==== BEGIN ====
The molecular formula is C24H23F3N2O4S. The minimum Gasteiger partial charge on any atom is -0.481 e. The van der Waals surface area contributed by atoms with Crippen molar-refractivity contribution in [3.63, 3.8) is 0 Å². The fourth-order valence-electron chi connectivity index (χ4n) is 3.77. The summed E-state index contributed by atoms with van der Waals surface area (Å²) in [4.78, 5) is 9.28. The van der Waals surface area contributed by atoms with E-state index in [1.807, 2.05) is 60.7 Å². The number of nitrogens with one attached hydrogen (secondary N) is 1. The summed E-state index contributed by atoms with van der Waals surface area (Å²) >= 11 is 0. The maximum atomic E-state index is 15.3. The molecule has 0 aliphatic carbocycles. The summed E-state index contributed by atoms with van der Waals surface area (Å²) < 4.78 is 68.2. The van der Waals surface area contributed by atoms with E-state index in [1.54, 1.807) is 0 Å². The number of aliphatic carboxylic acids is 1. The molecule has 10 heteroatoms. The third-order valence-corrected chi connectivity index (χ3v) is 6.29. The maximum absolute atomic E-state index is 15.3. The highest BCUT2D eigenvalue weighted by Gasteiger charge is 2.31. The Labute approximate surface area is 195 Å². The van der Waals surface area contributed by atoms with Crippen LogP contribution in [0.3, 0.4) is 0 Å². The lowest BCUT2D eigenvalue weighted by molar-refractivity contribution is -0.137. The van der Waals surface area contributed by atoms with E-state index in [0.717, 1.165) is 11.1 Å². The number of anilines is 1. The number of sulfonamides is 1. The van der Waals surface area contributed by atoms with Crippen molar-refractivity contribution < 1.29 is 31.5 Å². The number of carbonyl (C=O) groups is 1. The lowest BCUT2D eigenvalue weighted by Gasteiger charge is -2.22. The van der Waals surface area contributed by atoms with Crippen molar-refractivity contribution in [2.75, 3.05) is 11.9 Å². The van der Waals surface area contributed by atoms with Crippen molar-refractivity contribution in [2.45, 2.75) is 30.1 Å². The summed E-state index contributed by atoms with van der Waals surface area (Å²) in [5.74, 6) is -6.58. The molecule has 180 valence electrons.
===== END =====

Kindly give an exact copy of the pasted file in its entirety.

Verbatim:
The molecular formula is C24H23F3N2O4S. The minimum Gasteiger partial charge on any atom is -0.481 e. The van der Waals surface area contributed by atoms with Crippen molar-refractivity contribution in [3.63, 3.8) is 0 Å². The fourth-order valence-electron chi connectivity index (χ4n) is 3.77. The summed E-state index contributed by atoms with van der Waals surface area (Å²) in [4.78, 5) is 9.28. The van der Waals surface area contributed by atoms with E-state index in [1.807, 2.05) is 60.7 Å². The number of nitrogens with one attached hydrogen (secondary N) is 1. The summed E-state index contributed by atoms with van der Waals surface area (Å²) >= 11 is 0. The maximum atomic E-state index is 15.3. The molecule has 0 aliphatic carbocycles. The summed E-state index contributed by atoms with van der Waals surface area (Å²) < 4.78 is 68.2. The van der Waals surface area contributed by atoms with E-state index in [1.54, 1.807) is 0 Å². The number of aliphatic carboxylic acids is 1. The molecule has 10 heteroatoms. The third-order valence-corrected chi connectivity index (χ3v) is 6.29. The maximum absolute atomic E-state index is 15.3. The highest BCUT2D eigenvalue weighted by Gasteiger charge is 2.31. The Labute approximate surface area is 195 Å². The van der Waals surface area contributed by atoms with Crippen LogP contribution in [0.3, 0.4) is 0 Å². The lowest BCUT2D eigenvalue weighted by molar-refractivity contribution is -0.137. The van der Waals surface area contributed by atoms with E-state index in [0.717, 1.165) is 11.1 Å². The number of anilines is 1. The number of sulfonamides is 1. The van der Waals surface area contributed by atoms with Crippen molar-refractivity contribution < 1.29 is 31.5 Å². The number of carbonyl (C=O) groups is 1. The lowest BCUT2D eigenvalue weighted by Gasteiger charge is -2.22. The van der Waals surface area contributed by atoms with Crippen molar-refractivity contribution in [2.75, 3.05) is 11.9 Å². The van der Waals surface area contributed by atoms with Crippen molar-refractivity contribution in [2.45, 2.75) is 30.1 Å². The summed E-state index contributed by atoms with van der Waals surface area (Å²) in [5.74, 6) is -6.58. The molecule has 180 valence electrons.